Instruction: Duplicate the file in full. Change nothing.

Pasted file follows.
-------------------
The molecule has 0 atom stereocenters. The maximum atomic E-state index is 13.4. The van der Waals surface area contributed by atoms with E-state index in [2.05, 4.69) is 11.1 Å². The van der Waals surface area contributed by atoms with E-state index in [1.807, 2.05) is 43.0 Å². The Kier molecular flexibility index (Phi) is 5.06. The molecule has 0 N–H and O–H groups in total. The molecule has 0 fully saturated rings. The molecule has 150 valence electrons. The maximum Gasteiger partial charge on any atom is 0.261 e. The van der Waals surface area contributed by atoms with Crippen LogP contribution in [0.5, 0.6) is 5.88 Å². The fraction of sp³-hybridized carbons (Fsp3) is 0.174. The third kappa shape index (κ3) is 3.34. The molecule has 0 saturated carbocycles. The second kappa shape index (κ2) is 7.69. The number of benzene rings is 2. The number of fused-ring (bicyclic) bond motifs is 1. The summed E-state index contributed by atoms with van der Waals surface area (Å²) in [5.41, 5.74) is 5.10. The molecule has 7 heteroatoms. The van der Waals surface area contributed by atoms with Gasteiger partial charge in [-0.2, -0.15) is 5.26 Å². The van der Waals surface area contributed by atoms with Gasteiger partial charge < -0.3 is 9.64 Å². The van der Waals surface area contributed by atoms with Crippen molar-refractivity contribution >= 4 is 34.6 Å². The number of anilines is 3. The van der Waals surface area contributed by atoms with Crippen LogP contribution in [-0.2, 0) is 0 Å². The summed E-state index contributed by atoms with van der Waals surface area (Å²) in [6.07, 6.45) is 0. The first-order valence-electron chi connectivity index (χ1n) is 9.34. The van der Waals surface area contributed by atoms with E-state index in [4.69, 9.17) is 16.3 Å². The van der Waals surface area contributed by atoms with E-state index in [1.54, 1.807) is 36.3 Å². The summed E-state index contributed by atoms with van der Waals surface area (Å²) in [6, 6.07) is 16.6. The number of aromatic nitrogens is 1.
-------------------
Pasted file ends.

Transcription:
The molecule has 0 atom stereocenters. The maximum atomic E-state index is 13.4. The van der Waals surface area contributed by atoms with E-state index in [2.05, 4.69) is 11.1 Å². The van der Waals surface area contributed by atoms with E-state index in [1.807, 2.05) is 43.0 Å². The Kier molecular flexibility index (Phi) is 5.06. The molecule has 0 N–H and O–H groups in total. The molecule has 0 fully saturated rings. The molecule has 150 valence electrons. The maximum Gasteiger partial charge on any atom is 0.261 e. The van der Waals surface area contributed by atoms with Crippen LogP contribution in [0.5, 0.6) is 5.88 Å². The fraction of sp³-hybridized carbons (Fsp3) is 0.174. The third kappa shape index (κ3) is 3.34. The molecule has 0 saturated carbocycles. The second kappa shape index (κ2) is 7.69. The number of benzene rings is 2. The number of fused-ring (bicyclic) bond motifs is 1. The summed E-state index contributed by atoms with van der Waals surface area (Å²) in [5.41, 5.74) is 5.10. The molecule has 7 heteroatoms. The van der Waals surface area contributed by atoms with Gasteiger partial charge in [-0.2, -0.15) is 5.26 Å². The van der Waals surface area contributed by atoms with Gasteiger partial charge < -0.3 is 9.64 Å². The van der Waals surface area contributed by atoms with Crippen molar-refractivity contribution >= 4 is 34.6 Å². The number of anilines is 3. The van der Waals surface area contributed by atoms with Crippen LogP contribution in [-0.2, 0) is 0 Å². The summed E-state index contributed by atoms with van der Waals surface area (Å²) in [6.07, 6.45) is 0. The first-order valence-electron chi connectivity index (χ1n) is 9.34. The van der Waals surface area contributed by atoms with E-state index in [4.69, 9.17) is 16.3 Å². The van der Waals surface area contributed by atoms with E-state index in [1.54, 1.807) is 36.3 Å². The summed E-state index contributed by atoms with van der Waals surface area (Å²) in [6, 6.07) is 16.6. The number of aromatic nitrogens is 1.